Derick Rethans 3:44

So what has changed for people that want to contribute to the PHP documentation. Can you explain a little bit the difference between before and after?

Andreas Heigl 3:52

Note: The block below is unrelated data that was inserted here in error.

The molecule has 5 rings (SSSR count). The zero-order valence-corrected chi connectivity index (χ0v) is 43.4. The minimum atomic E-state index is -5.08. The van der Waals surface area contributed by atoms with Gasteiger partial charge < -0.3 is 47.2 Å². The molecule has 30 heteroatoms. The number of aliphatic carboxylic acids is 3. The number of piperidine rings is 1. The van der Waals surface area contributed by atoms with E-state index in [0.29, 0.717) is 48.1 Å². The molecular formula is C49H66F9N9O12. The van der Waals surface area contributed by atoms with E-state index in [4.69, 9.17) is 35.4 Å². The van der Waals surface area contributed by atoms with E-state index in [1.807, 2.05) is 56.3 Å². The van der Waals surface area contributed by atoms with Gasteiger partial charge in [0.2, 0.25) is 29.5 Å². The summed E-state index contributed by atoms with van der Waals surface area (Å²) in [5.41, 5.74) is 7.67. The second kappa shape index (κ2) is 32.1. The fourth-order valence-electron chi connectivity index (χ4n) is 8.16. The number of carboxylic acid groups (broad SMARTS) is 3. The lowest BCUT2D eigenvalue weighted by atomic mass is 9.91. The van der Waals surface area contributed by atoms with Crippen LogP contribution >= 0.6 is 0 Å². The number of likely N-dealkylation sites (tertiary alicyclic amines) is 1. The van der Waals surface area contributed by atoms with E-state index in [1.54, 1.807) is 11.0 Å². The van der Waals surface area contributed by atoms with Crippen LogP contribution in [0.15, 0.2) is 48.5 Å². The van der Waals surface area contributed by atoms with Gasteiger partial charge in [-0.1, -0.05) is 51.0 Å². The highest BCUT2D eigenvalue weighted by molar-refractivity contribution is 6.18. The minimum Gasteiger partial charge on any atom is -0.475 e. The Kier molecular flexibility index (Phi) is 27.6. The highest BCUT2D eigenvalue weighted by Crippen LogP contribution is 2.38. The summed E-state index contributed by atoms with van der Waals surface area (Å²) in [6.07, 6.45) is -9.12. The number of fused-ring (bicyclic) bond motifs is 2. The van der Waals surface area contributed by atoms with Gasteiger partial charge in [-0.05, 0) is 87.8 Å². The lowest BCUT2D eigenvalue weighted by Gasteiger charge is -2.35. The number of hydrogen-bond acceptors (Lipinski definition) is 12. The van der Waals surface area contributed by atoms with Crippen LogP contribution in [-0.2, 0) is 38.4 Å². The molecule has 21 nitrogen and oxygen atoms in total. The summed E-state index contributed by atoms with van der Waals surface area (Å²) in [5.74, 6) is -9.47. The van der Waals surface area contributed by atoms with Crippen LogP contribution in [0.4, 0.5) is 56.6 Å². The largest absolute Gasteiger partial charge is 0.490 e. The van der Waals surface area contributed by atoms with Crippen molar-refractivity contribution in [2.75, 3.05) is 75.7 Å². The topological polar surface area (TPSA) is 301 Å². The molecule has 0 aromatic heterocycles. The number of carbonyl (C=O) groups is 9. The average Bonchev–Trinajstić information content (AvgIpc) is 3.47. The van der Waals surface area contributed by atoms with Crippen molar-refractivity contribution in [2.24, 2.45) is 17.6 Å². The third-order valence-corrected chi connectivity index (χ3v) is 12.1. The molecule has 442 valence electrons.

Before the documentation was moved everything was an SVN and there was generally there were two kinds of people. There were regular contributors that had an SVN account. They had the documentation on their machine. They could actually modify the documentation and just do an SVN commit, and everything was working smoothly, so that documentation was then actually built. We ran into some issues with that as well but that's a different story. Now, it is as everything is has moved to GIT, the sources are now on git.php.net. Before I come to that, what was it for people that did not have an SVN account. There was an awesome piece of technology on a web server called edit.php.net, which was a graphical user interface to the PHP documentation and to the translation so everyone could more or less log in there, with an anonymous account for example, modify the documentation, and create yeah well a kind of a pull request Create a patch that was then reviewed and could then be merged by people with SVN access. That awesome piece of technology was an awesome piece of technology when it was created some 12 years ago or something like that. It has not changed much in between. So it was still kind of working, not always, it was offline for some time. And the people that had access to the SVN were not really that responsive at all times so it could take some while for your patch to actually be merged in. So how is it now, now all the sources are on git.php.net, and there is a mirror for all translations, on https://github.com/php/, for example, doc-en for the English documentation. You have the repository, and you can create a pull request there. So you just move there, edit the file you want to move, create a pull request. And then the pull request will be merged into the main sources, again, by people with merge access. As this is a pull request that usually happens, a bit faster than before. We are still not at that point where we can create a GitHub action for that so that perhaps that can be completely automated after some technical things are resolved, like yes that does build, and we don't have any issues, technical issues with that. We could just build that automatically and merge that automatically into to the GIT sources. Those are possibilities that we now have, and from that point of view, now the contribution is much easier as we are using the technology that every one of us knows already.